Surprise! Instead of your usual mailbag delivered by our wise senior writer Andrew Gribble, I'm stepping in for him while he's enjoying a week of much-deserved vacation. I'll do my best to meet the high standard he sets as he answers your questions each week. Let's get it started!
How many tight ends will the Browns carry on the 53-man roster and does Baker Mayfield have a preferred TE? - Tom V., Chattanooga, Tennessee
In the lead-up to training camp, we're answering the nine most important questions about this team. We tackled tight ends on Thursday, which you can read by clicking here.
For the first time in a long time, I think we could at least realistically consider the prospect of keeping four tight ends on this roster. There's just a lot of talent in the group and it will be difficult to separate between the final 53 and the practice squad.
David Njoku leads the way, and I maintain that Browns fans will be pleasantly surprised by the play of Demetrius Harris, a former college basketball player whom general manager John Dorsey unearthed as an undrafted free agent back when he was running the Chiefs. Granted his first chance at free agency after five years spent behind All-Pro Travis Kelce, Harris followed him here for what he saw as a better opportunity. He's extremely athletic and can also block effectively.
From there, it's an all-out battle. You have Seth DeValve, who has steadily improved since the Browns selected him out of Princeton in 2016. Fellow Tiger Stephen Carlson is on the roster, too, and looks a lot like DeValve on the field. Pharaoh Brown is a tower of a tight end and a local kid, and Orson Charles offers H-back potential as a hard-nosed veteran.
I haven't noticed a favorite for Mayfield, in part because he's only had one year to work with these guys. I am confident he'll come to like Harris and target Njoku plenty.
After listening to Freddie Kitchens interviews during OTAs and mandatory minicamp, it's clear to me he's putting the pressure on the defense to do their jobs and not give up big leads. His conviction to confidence that the offense will score and score a lot is evident. Do you sense the same confidence in the head coach? - Ronnie B., Harts, West Virginia
It's funny you mention this. Beau Bishop and I just discussed this during Thursday's Cleveland Browns Daily in reviewing the latest episode of Building the Browns (you can watch all of them here). In that edition of the Emmy Award-winning show, the focus was trained on the offensive side of the ball, where we saw Kitchens be his usual jovial, funny self but also witnessed him get on the cases of offensive players who weren't performing up to his standard. He quickly switched from joking around to being a tough coach, telling interior lineman Kyle Kalis to "get in your book" when he made a protection mistake.
It all reinforced one very evident point: This offense is Kitchens' baby.
Because of how he rose from position coach to interim offensive coordinator to head coach, it makes sense. The offense's performance will carry a big portion of how he is judged as a head coach, so it must succeed. I think that unlike your observation, he likely trusts the defensive staff he's assembled to do its job. Steve Wilks isn't new to his role and the roster appears to have the type of personnel that should succeed in Wilks' defense. I think Kitchens is confident in them and knows the offensive responsibility is on his and Todd Monken's shoulders.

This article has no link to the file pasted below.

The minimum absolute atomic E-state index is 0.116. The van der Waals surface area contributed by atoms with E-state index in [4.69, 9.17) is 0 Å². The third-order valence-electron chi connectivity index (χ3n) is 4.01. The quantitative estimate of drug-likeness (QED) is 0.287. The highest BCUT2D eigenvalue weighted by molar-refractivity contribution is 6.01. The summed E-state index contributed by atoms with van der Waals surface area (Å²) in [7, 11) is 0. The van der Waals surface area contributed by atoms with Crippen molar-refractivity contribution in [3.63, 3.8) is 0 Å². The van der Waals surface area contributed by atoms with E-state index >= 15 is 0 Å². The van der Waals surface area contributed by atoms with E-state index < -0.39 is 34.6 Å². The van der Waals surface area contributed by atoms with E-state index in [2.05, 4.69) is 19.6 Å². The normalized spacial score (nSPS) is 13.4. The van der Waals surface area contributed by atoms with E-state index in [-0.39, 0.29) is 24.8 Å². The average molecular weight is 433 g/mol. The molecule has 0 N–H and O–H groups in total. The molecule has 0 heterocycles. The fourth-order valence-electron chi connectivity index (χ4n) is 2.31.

Is there another rising star/talent evaluator in John Dorsey's front office? Eliot Wolf and Alonzo Highsmith are known from their Green Bay days. Is there anyone new? - Gurjit S., Rocklin, California
Before revealing another name of note, we need to heap some praise on the two you mentioned, even if they were already known from their Green Bay days (Dorsey was known from those days, too).
After years of seeing the Packers find a way to keep him with the organization, Wolf has flourished in Cleveland. He had his heart set on Sione Takitaki after accidentally finding him during preparation for a Utah scouting trip and managed to pick him in this year's draft. Wolf is very clearly an excellent right-hand man to Dorsey, who will be the first to tell you the construction of this roster is a total team effort. Highsmith is a guy you'll find digging deep for prospects (see: Damon Sheehy-Guiseppi) and it's very clear that this is his calling. He enjoys the grind of scouting and roster construction -- they all do. There is little wasted time inside the facility, and it shouldn't come as a surprise if one of or both eventually landed GM jobs elsewhere. They're deserving of such opportunities.
The Browns also found a gem in their director of college scouting, Steve Malin. He's another who embraces the grind of scouting while searching for the prospects the organization thinks will help them win football games. In talking with him before the draft, I could tell this opportunity with the Browns is one that was coming for him for some time. Dorsey managed to lure him away from Sean Payton, to whom he held a strong loyalty, and the results will be seen in the coming months and years.
Above all, it's very encouraging as a team employee to see the cohesiveness inside the personnel department. They all come from a familiar scouting background and are very much on the same page.